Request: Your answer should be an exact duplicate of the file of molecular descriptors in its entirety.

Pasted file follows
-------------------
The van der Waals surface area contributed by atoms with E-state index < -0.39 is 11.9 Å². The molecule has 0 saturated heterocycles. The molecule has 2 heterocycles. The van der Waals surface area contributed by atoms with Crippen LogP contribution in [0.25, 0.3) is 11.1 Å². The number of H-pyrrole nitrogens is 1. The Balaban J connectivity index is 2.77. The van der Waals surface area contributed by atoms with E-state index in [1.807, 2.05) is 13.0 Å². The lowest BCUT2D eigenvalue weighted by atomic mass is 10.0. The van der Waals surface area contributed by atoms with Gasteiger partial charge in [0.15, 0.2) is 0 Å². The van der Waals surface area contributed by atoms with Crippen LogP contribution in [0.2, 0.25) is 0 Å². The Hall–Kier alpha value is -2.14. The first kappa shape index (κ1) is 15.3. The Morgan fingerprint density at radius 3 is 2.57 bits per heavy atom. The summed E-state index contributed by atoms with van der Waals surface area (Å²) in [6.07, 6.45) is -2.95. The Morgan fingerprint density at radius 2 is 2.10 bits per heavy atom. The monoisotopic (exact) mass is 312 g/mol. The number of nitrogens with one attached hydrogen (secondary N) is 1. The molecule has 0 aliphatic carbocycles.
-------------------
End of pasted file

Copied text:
The van der Waals surface area contributed by atoms with E-state index < -0.39 is 11.9 Å². The molecule has 0 saturated heterocycles. The molecule has 2 heterocycles. The van der Waals surface area contributed by atoms with Crippen LogP contribution in [0.25, 0.3) is 11.1 Å². The number of H-pyrrole nitrogens is 1. The Balaban J connectivity index is 2.77. The van der Waals surface area contributed by atoms with E-state index in [1.807, 2.05) is 13.0 Å². The lowest BCUT2D eigenvalue weighted by atomic mass is 10.0. The van der Waals surface area contributed by atoms with Gasteiger partial charge in [0.15, 0.2) is 0 Å². The van der Waals surface area contributed by atoms with Crippen LogP contribution in [0.2, 0.25) is 0 Å². The Hall–Kier alpha value is -2.14. The first kappa shape index (κ1) is 15.3. The Morgan fingerprint density at radius 3 is 2.57 bits per heavy atom. The summed E-state index contributed by atoms with van der Waals surface area (Å²) in [6.07, 6.45) is -2.95. The Morgan fingerprint density at radius 2 is 2.10 bits per heavy atom. The monoisotopic (exact) mass is 312 g/mol. The number of nitrogens with one attached hydrogen (secondary N) is 1. The molecule has 0 aliphatic carbocycles.